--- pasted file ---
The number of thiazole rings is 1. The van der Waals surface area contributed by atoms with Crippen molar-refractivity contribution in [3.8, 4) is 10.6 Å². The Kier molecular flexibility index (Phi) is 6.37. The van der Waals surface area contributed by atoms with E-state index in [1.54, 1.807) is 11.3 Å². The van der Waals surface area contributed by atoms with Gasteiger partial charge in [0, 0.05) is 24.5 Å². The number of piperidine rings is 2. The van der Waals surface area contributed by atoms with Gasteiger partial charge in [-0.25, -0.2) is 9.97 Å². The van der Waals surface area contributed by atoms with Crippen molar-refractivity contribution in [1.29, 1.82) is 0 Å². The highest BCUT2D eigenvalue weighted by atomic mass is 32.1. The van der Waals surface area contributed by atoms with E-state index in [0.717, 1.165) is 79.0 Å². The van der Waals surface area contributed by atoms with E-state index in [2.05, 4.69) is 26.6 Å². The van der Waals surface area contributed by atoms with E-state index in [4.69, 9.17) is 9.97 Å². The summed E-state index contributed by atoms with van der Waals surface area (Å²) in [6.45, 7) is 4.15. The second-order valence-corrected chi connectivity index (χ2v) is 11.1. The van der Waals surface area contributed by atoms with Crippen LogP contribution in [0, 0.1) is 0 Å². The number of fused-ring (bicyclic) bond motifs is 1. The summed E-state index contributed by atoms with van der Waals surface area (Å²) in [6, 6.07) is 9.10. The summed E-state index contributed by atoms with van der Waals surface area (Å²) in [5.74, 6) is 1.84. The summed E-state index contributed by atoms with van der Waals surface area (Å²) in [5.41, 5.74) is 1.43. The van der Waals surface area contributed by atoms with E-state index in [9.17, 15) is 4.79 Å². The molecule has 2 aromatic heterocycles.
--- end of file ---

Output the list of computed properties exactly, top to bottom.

The number of thiazole rings is 1. The van der Waals surface area contributed by atoms with Crippen molar-refractivity contribution in [3.8, 4) is 10.6 Å². The Kier molecular flexibility index (Phi) is 6.37. The van der Waals surface area contributed by atoms with E-state index in [1.54, 1.807) is 11.3 Å². The van der Waals surface area contributed by atoms with Gasteiger partial charge in [0, 0.05) is 24.5 Å². The number of piperidine rings is 2. The van der Waals surface area contributed by atoms with Gasteiger partial charge in [-0.25, -0.2) is 9.97 Å². The van der Waals surface area contributed by atoms with Crippen molar-refractivity contribution in [1.29, 1.82) is 0 Å². The highest BCUT2D eigenvalue weighted by atomic mass is 32.1. The van der Waals surface area contributed by atoms with E-state index in [0.717, 1.165) is 79.0 Å². The van der Waals surface area contributed by atoms with E-state index in [2.05, 4.69) is 26.6 Å². The van der Waals surface area contributed by atoms with E-state index in [4.69, 9.17) is 9.97 Å². The summed E-state index contributed by atoms with van der Waals surface area (Å²) in [6.45, 7) is 4.15. The second-order valence-corrected chi connectivity index (χ2v) is 11.1. The van der Waals surface area contributed by atoms with Crippen LogP contribution in [0, 0.1) is 0 Å². The number of fused-ring (bicyclic) bond motifs is 1. The summed E-state index contributed by atoms with van der Waals surface area (Å²) in [6, 6.07) is 9.10. The summed E-state index contributed by atoms with van der Waals surface area (Å²) in [5.74, 6) is 1.84. The summed E-state index contributed by atoms with van der Waals surface area (Å²) in [5.41, 5.74) is 1.43. The van der Waals surface area contributed by atoms with E-state index in [9.17, 15) is 4.79 Å². The molecule has 2 aromatic heterocycles.